UnNews:First Hurricane of the Season Pretty Lame
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First Hurricane of the Season Pretty Lame
Straight talk, from straight faces
Friday, January 20, 2017, 05:54:UTC)(
2 August 2006
SAN JUAN, Puerto Rico - Tough tourists on two small islands off the coast of Puerto Rico were disappointed as Tropical Storm Chris limped into the eastern Caribbean as the first potential hurricane of the Atlantic season.
"You call this a hurricane?" asked Biri Watkins, sitting casually on a sun chair near his hotel pool. "They got chicks in this hotel who blow harder than this. Where's the mass destruction and loss of life? Not here, that's for sure."
The storm was expected to pass at least 100 miles north of Puerto Rico, but authorities in the U.S. Virgin Islands thought that they'd only get about 8 inches of rain, which might cause a few weak-ass flash floods and mudslides.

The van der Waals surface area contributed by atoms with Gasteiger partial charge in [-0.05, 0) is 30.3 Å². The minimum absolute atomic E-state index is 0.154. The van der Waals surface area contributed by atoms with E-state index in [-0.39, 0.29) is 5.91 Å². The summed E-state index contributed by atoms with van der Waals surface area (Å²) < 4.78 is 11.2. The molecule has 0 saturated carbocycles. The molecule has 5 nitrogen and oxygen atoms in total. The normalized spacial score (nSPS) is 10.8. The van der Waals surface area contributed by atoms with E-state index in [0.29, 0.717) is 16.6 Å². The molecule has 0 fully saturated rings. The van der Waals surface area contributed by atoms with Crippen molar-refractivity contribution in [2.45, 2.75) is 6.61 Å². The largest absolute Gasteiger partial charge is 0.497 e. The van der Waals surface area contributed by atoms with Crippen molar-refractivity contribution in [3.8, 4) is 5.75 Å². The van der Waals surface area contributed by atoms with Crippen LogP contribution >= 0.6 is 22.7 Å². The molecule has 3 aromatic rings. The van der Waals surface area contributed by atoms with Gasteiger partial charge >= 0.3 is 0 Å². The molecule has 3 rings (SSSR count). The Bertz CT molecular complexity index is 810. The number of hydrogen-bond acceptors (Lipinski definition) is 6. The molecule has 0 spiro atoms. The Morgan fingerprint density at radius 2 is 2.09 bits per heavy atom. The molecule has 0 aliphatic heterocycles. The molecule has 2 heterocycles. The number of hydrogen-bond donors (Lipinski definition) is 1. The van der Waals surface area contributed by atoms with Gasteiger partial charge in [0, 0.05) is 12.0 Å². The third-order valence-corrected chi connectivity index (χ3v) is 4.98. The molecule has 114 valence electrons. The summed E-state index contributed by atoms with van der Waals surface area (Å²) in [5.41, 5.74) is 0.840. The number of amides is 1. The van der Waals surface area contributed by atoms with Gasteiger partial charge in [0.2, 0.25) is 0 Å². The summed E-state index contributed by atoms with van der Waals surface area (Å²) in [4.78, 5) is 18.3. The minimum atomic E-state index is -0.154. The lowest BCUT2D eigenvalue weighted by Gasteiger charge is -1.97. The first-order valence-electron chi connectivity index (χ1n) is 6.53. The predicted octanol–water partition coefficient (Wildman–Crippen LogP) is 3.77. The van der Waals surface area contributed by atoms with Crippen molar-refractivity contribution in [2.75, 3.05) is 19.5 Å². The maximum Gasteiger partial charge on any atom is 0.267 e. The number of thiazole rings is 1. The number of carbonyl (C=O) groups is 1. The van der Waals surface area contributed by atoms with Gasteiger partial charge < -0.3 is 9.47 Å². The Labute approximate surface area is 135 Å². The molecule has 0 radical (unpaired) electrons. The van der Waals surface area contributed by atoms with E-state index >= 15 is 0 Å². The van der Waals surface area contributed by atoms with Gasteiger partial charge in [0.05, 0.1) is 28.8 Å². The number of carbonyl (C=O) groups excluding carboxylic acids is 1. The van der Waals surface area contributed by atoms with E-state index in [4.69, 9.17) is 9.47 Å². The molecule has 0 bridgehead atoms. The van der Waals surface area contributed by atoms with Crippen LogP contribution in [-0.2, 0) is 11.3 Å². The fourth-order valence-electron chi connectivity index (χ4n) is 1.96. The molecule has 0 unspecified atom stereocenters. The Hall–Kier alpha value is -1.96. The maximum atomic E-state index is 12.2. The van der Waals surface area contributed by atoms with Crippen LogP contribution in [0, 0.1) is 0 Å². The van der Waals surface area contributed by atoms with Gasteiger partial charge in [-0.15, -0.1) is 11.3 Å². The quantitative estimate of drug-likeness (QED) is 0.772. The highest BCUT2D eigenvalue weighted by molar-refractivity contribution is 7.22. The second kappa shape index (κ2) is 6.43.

"All-in-all, it's a pretty lame hurricane," said Rafael Mojica, a meteorologist with the National Weather Service. "It's not like last year with Katrina, man. Now that was a fucking cool storm! Boom! Death, property damage, people scattered like ants on a stomped anthill. Awesome!"
Some 600 tourists evacuated Culebra and Vieques, islands off Puerto Rico's east coast. "Everybody left because the storm is so piss-poor," said Jacinto Jiminez, owner of a hotel on Culebra, about 17 miles offshore. "Unless it's really going to fuck things up, most people just leave."
Puerto Rico's consumer affairs agency dispatched dozens of inspectors to ensure stores raised prices on basic necessities, which is a major component of the island's corrupt economy. Sadly, there were no reports of major damage or injuries as Chris slid past the Leeward Islands.
In Anguilla, the storm caused heavy rain and strong winds overnight but the storm was much less severe than expected because it shifted to the north at the last minute, said Elizabeth Klute, director of the disaster management agency for the British Caribbean territory. "We're bummed," Klute said. "Now I have no disaster to manage. It's moving on."
People in the islands of Antigua and St. Maarten awoke to a light rain. There were no reports of major flooding or other damage from the storm. Forecasters said the storm could hit anywhere from south of Cuba to Florida by late this weekend, hopefully creating all kinds of horrible misery and death.